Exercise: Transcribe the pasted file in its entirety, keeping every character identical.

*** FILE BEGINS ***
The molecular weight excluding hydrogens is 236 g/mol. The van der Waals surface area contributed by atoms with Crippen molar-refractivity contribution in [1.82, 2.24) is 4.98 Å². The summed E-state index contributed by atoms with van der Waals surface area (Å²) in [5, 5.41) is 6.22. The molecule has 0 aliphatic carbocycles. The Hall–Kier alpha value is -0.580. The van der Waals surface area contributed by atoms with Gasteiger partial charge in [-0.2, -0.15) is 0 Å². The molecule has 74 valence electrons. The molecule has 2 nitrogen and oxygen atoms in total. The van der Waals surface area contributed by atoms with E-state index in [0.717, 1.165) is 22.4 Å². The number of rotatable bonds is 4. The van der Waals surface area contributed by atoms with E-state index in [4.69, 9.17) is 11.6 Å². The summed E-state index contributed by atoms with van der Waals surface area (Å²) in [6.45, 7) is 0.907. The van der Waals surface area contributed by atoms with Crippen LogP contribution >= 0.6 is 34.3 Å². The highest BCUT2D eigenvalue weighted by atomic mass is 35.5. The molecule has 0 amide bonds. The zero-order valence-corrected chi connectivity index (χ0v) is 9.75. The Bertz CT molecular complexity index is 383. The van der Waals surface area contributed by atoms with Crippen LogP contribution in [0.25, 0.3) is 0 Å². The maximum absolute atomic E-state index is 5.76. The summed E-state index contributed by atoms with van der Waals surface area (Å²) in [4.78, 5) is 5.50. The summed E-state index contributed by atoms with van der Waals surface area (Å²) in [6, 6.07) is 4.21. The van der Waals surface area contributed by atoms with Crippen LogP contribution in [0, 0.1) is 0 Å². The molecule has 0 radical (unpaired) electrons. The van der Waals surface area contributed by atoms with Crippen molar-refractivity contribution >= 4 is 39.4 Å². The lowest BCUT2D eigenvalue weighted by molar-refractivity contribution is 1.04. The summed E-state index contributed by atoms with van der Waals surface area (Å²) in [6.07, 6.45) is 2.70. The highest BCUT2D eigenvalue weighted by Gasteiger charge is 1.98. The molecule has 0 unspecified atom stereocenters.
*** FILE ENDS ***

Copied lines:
The molecular weight excluding hydrogens is 236 g/mol. The van der Waals surface area contributed by atoms with Crippen molar-refractivity contribution in [1.82, 2.24) is 4.98 Å². The summed E-state index contributed by atoms with van der Waals surface area (Å²) in [5, 5.41) is 6.22. The molecule has 0 aliphatic carbocycles. The Hall–Kier alpha value is -0.580. The van der Waals surface area contributed by atoms with Gasteiger partial charge in [-0.2, -0.15) is 0 Å². The molecule has 74 valence electrons. The molecule has 2 nitrogen and oxygen atoms in total. The van der Waals surface area contributed by atoms with E-state index in [0.717, 1.165) is 22.4 Å². The number of rotatable bonds is 4. The van der Waals surface area contributed by atoms with E-state index in [4.69, 9.17) is 11.6 Å². The summed E-state index contributed by atoms with van der Waals surface area (Å²) in [6.45, 7) is 0.907. The van der Waals surface area contributed by atoms with Crippen LogP contribution >= 0.6 is 34.3 Å². The highest BCUT2D eigenvalue weighted by atomic mass is 35.5. The molecule has 0 amide bonds. The zero-order valence-corrected chi connectivity index (χ0v) is 9.75. The Bertz CT molecular complexity index is 383. The van der Waals surface area contributed by atoms with Crippen LogP contribution in [0.25, 0.3) is 0 Å². The maximum absolute atomic E-state index is 5.76. The summed E-state index contributed by atoms with van der Waals surface area (Å²) in [4.78, 5) is 5.50. The summed E-state index contributed by atoms with van der Waals surface area (Å²) in [6, 6.07) is 4.21. The van der Waals surface area contributed by atoms with Crippen LogP contribution in [0, 0.1) is 0 Å². The molecule has 0 radical (unpaired) electrons. The van der Waals surface area contributed by atoms with Crippen molar-refractivity contribution >= 4 is 39.4 Å². The lowest BCUT2D eigenvalue weighted by molar-refractivity contribution is 1.04. The summed E-state index contributed by atoms with van der Waals surface area (Å²) in [6.07, 6.45) is 2.70. The highest BCUT2D eigenvalue weighted by Gasteiger charge is 1.98. The molecule has 0 unspecified atom stereocenters.